SACRAMENTO – After two hours of sometimes wrenching, intimate testimony, a legislative committee on Tuesday narrowly endorsed making California the second state in the nation where doctors could prescribe medication to hasten the deaths of terminally ill adults.
In a hearing room where all 120 seats were filled, wheelchairs crowded the aisles and dozens of people lined the walls, the Assembly Judiciary Committee voted 5-3, with one member absent, to endorse AB 654, which would permit physician-assisted suicide for people with fewer than six months to live. The bill next moves next to the Assembly’s appropriations committee before a floor vote expected by May.
Oregon is currently the only state that allows physician-assisted death. The Bush Administration has challenged Oregon’s law to the U.S. Supreme Court, which will hear arguments this fall.
Framing the measure as a preservation of individual privacy, autonomy and dignity, the bill’s authors, Assemblymembers Patty Berg and Lloyd Levine were able to overcome opponents’ concerns that people could be coerced into committing suicide or make the decision in haste. They accepted a number of amendments to assuage lawmakers’ concerns and toughen safeguards.
The bill “is about the freedom of the individual to make choices — the freedom for your choices to be different from my choices,” said Berg, D-Santa Rosa. “The question before you today is not whether you approve of a terminally ill patient hastening his or her death. It is about whether you will uphold our civil right of privacy.”
Dozens of doctors, nurses, disabled activists, lawyers, religious leaders and everyday people addressed the committee.
Opponents — some wearing stickers reading “Californians Against Assisted Suicide” — invoked Nazi Germany, recently deceased Florida resident Terri Schaivo and patients who had emerged from comas to live full lives. Many supporters — clad in yellow T-shirts reading “Compassion and Choices” — told stories of loved ones who endured unimaginable suffering and begged for help that was not legally available before dying.
The American Civil Liberties Union, former Oregon Gov. Barbara Roberts and the National Organization for Women spoke in favor.
Disability groups and the powerful California Medical Association were opposed to the bill (although individual members spoke in favor). Opponents vowed to step up their lobbying efforts to defeat the bill.
A doctor’s responsibility is “to at all times act in the best interests of the patient,” said Dr. Michael J. Sexton, CMA’s president. “AB 654 puts physicians in a position where they’re not acting in the patient’s best interests.”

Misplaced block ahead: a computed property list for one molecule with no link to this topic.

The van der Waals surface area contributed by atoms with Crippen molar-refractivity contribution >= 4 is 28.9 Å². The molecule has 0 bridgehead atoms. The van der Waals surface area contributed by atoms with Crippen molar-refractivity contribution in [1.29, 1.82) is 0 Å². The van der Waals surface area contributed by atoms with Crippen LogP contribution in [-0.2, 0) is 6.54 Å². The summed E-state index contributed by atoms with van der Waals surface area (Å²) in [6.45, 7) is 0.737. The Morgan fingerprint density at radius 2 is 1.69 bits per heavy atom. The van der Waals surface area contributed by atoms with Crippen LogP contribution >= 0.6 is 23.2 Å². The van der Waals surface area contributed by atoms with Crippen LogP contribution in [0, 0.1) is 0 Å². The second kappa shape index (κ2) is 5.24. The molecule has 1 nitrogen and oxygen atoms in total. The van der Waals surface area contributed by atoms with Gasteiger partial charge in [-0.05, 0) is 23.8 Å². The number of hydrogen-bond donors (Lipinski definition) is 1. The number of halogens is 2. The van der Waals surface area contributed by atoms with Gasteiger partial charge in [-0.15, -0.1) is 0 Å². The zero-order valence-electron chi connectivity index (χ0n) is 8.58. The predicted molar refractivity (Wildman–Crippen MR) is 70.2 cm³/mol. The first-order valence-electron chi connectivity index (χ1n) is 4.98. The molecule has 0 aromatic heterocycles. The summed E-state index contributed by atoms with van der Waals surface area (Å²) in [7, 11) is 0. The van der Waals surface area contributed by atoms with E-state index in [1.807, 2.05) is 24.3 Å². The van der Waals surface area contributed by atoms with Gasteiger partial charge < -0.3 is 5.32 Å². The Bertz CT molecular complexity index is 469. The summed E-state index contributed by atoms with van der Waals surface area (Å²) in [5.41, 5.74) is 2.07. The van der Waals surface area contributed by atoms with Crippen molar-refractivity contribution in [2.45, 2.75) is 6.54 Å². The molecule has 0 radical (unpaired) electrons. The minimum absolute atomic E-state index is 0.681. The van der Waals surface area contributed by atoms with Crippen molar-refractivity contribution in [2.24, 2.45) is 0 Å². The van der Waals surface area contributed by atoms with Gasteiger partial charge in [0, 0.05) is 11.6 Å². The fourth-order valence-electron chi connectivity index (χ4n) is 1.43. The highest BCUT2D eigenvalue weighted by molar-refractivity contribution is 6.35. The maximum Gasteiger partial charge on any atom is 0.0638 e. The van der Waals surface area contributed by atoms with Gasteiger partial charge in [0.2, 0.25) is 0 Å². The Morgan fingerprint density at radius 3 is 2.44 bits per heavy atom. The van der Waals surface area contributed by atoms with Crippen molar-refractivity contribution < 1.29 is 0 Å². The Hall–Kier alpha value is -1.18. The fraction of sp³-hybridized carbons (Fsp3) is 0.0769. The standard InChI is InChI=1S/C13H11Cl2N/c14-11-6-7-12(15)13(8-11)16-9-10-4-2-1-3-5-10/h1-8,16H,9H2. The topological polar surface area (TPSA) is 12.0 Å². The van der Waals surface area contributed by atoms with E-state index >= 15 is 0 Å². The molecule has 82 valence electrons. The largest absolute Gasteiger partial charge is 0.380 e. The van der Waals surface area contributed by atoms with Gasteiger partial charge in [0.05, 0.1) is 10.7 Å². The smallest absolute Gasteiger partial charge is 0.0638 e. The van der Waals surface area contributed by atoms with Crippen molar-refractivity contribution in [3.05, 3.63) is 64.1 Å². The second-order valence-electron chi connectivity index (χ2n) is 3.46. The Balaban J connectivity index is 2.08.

Ultimately, Democratic Assemblymembers Noreen Evans, Dave Jones, John Laird, Sally Lieber and Levine voted yes. Democrat Cindy Montañez, who appeared angst-ridden, said she agreed with easing patients’ suffering but could not abide by the thought that the government would “be a party to assisted suicide.”
Two of the Committee’s Republicans — Ray Haynes and Tim Leslie — voted no. Republican Assemblyman Tom Harman left the dais as the voting began. He was expected to cast a vote later.
According to a Field Poll last month, 70 percent of Californians favor allowing physician-assisted suicide and 68 percent would want the option available to them if they had fewer than six months to live.
Californians of different religions and both major political parties supported the idea — although more Democrats than Republicans endorsed it. Since Oregon’s law took effect, 208 people have hastened their deaths with fatal doses of barbiturates, according to the most recent report from the state’s health department. In 2004, some 37 terminally people ingested drugs and died within five minutes to 31 hours.
AB 654 is modeled on Oregon’s law. It would be open to mentally competent California adults diagnosed with fewer than six months to live. To receive fatal prescriptions, they would have to orally ask their doctor twice, more than two weeks apart. They would also have to make the request in writing. And two doctors would have to confirm the patient’s prognosis and mental competency.
Doctors with moral or other qualms would not be required to write such prescriptions. And the law would not allow anyone other than the patient to make the decision or administer the medication. An amendment added Tuesday would not require Catholic or religious based hospitals to permit hastened deaths.
Two previous efforts to legalize doctor-assisted suicide in California, a 1992 initiative and a 1999 bill, both failed. The 1999 bill also passed the Judiciary Committee and the Appropriations Committee before the author withdrew it for lack of support.
Gov. Arnold Schwarzenegger has not taken a stance on current bill.
To read the most recent health department report about Oregon’s Death With Dignity Act, look here .
From: San Jose Mercury News, CA, US
By Kate Folmar
Mercury News Sacramento Bureau